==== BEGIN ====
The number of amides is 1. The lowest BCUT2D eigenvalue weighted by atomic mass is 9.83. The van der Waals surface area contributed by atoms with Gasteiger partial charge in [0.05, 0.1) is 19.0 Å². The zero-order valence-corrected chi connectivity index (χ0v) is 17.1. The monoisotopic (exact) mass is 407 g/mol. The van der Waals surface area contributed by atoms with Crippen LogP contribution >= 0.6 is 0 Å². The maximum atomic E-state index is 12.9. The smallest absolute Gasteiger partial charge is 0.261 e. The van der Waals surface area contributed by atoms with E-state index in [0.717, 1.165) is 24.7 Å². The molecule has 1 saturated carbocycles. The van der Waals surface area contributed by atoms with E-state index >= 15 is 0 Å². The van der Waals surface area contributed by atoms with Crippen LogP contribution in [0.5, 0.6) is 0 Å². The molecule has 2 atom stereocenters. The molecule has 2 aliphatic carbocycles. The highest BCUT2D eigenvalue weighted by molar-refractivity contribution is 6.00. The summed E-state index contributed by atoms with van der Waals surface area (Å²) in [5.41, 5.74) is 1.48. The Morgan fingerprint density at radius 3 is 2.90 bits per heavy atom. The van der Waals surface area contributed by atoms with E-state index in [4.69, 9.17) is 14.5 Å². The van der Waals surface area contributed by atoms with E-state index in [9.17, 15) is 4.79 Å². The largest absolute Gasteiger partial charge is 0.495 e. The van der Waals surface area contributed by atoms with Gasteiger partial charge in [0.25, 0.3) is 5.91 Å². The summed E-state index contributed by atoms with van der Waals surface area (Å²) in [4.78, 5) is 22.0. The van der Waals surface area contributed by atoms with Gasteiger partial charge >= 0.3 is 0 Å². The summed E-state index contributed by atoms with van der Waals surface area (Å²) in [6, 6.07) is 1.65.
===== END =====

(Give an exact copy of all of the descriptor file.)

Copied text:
The number of amides is 1. The lowest BCUT2D eigenvalue weighted by atomic mass is 9.83. The van der Waals surface area contributed by atoms with Gasteiger partial charge in [0.05, 0.1) is 19.0 Å². The zero-order valence-corrected chi connectivity index (χ0v) is 17.1. The monoisotopic (exact) mass is 407 g/mol. The van der Waals surface area contributed by atoms with Crippen LogP contribution >= 0.6 is 0 Å². The maximum atomic E-state index is 12.9. The smallest absolute Gasteiger partial charge is 0.261 e. The van der Waals surface area contributed by atoms with E-state index in [0.717, 1.165) is 24.7 Å². The molecule has 1 saturated carbocycles. The van der Waals surface area contributed by atoms with E-state index >= 15 is 0 Å². The van der Waals surface area contributed by atoms with Crippen LogP contribution in [0.5, 0.6) is 0 Å². The molecule has 2 atom stereocenters. The molecule has 2 aliphatic carbocycles. The highest BCUT2D eigenvalue weighted by molar-refractivity contribution is 6.00. The summed E-state index contributed by atoms with van der Waals surface area (Å²) in [5.41, 5.74) is 1.48. The Morgan fingerprint density at radius 3 is 2.90 bits per heavy atom. The van der Waals surface area contributed by atoms with E-state index in [4.69, 9.17) is 14.5 Å². The van der Waals surface area contributed by atoms with E-state index in [9.17, 15) is 4.79 Å². The largest absolute Gasteiger partial charge is 0.495 e. The van der Waals surface area contributed by atoms with Gasteiger partial charge in [0.25, 0.3) is 5.91 Å². The summed E-state index contributed by atoms with van der Waals surface area (Å²) in [4.78, 5) is 22.0. The van der Waals surface area contributed by atoms with Gasteiger partial charge >= 0.3 is 0 Å². The summed E-state index contributed by atoms with van der Waals surface area (Å²) in [6, 6.07) is 1.65.